Mabel Poblet is dangerously tender. Her notion of painting is precious and her plastic gesture flirts in every occasion, in every piece, with the image as surface, life experience and index of reality. The high definition of her work is installed on what is sensorial more than visual. It sustains itself in the jabber that pends in the cold and crystalline dermis –depending on the material used in each case– of her icons.
Without any doubt in her hands the long technical tradition of painting acquires another dimension. That way her creative impulses unfold amongst pop, neorealist and skeptical. Some may object that in her so peculiar ideo-esthetic universe it is detected –exceedingly– the effluvia of self-reference. Which leads us by effect of rhetorical courses of action to the stability of the speech about femininity. It is true that the performance of the genre is vast in so disproportionate kindness. But more than a tribune to snatch truths away from the faint reason, it works to the inside of her representations like a significant and inviolable step of a process of self-definition, that it does not try already to procure in the vaults of the grandiloquent spark of the national identity, but on the contrary, it is index of a valid process of introspection and imaginary lucubration.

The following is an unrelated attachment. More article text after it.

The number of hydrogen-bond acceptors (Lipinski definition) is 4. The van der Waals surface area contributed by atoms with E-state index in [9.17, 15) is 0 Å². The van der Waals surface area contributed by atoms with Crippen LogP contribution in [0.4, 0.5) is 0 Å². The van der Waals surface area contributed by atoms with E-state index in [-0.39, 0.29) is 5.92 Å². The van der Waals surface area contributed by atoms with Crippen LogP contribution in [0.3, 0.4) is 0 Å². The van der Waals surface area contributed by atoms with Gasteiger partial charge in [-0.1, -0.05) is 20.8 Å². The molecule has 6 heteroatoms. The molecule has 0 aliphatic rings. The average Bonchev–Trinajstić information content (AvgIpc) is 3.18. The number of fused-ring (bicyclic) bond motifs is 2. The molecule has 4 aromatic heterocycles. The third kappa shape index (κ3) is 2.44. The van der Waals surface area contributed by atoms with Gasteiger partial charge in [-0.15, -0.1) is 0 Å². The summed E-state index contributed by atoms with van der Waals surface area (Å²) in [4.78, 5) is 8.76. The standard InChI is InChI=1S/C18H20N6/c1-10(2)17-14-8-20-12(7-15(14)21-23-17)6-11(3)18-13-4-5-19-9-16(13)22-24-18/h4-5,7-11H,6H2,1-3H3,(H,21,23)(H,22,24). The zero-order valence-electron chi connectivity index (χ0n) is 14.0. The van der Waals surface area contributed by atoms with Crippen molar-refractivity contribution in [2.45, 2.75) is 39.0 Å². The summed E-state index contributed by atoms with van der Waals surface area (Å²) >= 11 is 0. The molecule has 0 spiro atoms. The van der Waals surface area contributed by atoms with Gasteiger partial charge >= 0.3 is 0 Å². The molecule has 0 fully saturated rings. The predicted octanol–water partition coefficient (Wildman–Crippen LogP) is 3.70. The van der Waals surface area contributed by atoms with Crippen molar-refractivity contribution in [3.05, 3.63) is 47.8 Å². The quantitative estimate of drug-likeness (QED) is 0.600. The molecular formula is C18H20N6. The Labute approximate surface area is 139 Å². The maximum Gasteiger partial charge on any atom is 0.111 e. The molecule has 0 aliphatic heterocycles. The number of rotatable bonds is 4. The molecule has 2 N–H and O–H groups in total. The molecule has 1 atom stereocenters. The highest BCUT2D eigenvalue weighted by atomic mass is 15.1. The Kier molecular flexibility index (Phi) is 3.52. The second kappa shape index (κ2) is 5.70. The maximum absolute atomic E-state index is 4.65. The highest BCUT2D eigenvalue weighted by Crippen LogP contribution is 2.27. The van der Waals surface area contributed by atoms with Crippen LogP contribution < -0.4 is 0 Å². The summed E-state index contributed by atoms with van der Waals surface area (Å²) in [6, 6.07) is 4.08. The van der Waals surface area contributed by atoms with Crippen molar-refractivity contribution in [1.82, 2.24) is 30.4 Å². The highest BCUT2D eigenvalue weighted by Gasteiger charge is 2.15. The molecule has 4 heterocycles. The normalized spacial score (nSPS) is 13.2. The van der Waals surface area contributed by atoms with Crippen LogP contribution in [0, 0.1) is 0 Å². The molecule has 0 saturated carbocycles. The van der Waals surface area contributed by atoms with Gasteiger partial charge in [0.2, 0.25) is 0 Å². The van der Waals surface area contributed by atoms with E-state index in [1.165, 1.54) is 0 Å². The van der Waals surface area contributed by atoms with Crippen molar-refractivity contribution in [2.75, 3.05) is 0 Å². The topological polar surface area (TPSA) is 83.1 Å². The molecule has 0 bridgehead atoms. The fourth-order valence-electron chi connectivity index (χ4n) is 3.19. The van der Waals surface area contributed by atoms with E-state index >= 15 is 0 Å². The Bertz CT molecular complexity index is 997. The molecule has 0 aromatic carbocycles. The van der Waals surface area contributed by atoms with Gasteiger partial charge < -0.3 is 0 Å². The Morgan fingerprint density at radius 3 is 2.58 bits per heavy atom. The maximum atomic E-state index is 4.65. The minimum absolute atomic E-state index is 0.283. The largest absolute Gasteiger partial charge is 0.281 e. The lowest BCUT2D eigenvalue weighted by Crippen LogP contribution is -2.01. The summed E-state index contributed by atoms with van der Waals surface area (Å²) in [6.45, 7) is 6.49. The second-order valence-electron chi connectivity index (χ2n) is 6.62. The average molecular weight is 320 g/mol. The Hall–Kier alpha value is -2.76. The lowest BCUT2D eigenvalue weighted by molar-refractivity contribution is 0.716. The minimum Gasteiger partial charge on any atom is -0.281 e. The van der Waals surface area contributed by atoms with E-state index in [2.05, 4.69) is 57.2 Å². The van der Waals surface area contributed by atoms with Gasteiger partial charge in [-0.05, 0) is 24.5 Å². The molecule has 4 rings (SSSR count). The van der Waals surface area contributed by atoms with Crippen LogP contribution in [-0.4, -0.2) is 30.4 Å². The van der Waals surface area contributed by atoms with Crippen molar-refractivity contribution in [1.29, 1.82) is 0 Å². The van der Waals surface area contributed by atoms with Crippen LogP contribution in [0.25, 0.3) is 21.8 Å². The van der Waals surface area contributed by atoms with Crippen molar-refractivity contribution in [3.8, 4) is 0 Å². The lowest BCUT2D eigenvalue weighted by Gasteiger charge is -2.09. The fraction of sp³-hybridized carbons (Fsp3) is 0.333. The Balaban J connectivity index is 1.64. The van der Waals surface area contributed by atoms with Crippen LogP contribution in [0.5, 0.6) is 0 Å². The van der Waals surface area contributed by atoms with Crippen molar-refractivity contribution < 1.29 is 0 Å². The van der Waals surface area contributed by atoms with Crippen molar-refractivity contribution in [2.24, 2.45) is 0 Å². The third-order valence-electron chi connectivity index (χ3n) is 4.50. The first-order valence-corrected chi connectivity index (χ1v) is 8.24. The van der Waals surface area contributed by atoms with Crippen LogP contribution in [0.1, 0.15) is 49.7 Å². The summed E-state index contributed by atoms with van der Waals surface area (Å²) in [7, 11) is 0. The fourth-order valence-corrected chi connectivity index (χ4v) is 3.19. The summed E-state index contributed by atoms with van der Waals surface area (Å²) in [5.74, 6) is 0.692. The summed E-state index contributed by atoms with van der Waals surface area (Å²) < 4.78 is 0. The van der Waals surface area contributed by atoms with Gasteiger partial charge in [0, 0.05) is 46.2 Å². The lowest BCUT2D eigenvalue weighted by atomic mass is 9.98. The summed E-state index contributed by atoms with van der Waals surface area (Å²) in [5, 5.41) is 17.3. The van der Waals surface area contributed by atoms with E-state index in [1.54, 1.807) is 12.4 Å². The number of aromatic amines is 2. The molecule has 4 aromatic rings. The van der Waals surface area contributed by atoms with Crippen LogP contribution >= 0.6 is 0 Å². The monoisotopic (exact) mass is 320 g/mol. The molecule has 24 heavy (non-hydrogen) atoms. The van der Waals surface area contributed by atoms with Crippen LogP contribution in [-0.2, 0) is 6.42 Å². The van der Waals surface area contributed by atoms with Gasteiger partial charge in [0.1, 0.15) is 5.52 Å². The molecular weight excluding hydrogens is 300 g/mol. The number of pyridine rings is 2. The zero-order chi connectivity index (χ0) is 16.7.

That way, as if the quality of death of her images held an organic auto-downgrading sense –imperceptible for the promptness of the brimming superficiality that protects it– fed little butterflies, she nourishes savages and jolly plastic flowers, jells, reflections, footlights. They say that postmodernism, in its pleiad of images enunciate the fateful sign of a disease; that the priggish luminosity of this wakes is not pretending to conceal the white and black belonging to the photographic developing, the presumed oversaturation of the record, the asphyxia of the alert look, the own discouragement and the someone else’s. And in it, melts down the glory of her perspectives: in the total poetical nudity before consternation and skepticism.
We can affirm, without fear to make a mistake of pride, that Mabel Poblet is our Warhol. Even though we do not talk about objects of consumption anymore, unmovable pieces, aftereffects of the body, complements, in short, of the human existence, in her work they are inviolable, and represented with a similar sense that Andy bestows to the cans of soup, soaps and shoes; the human body, its erotic structures, extremities and the niches of pleasure, its bristly bark, its placidity –between acrylic and opal– and its vibrations. It is an attempt of reflection on humanity, the meat that contains it and the primness of pleasure. But, we should mark off, she treats them with total nobility, with a kindness that eliminates every perturbing sensation. So her poetics sustains itself in a different notion of eros: abstract, intellective, mathematical, if you will.
That is why her entire work can be understood like effluvia of a pristine and undermined pleasure, since in it the haste before the need of satiate appetites has been surpassed by the aftertaste and the suspension of impulses, of the senses; of the faltering moderate earthquake of the bristly skin; of the palpitation. Hedonism in the summit of postmodernism. Hedonism instead of humanity.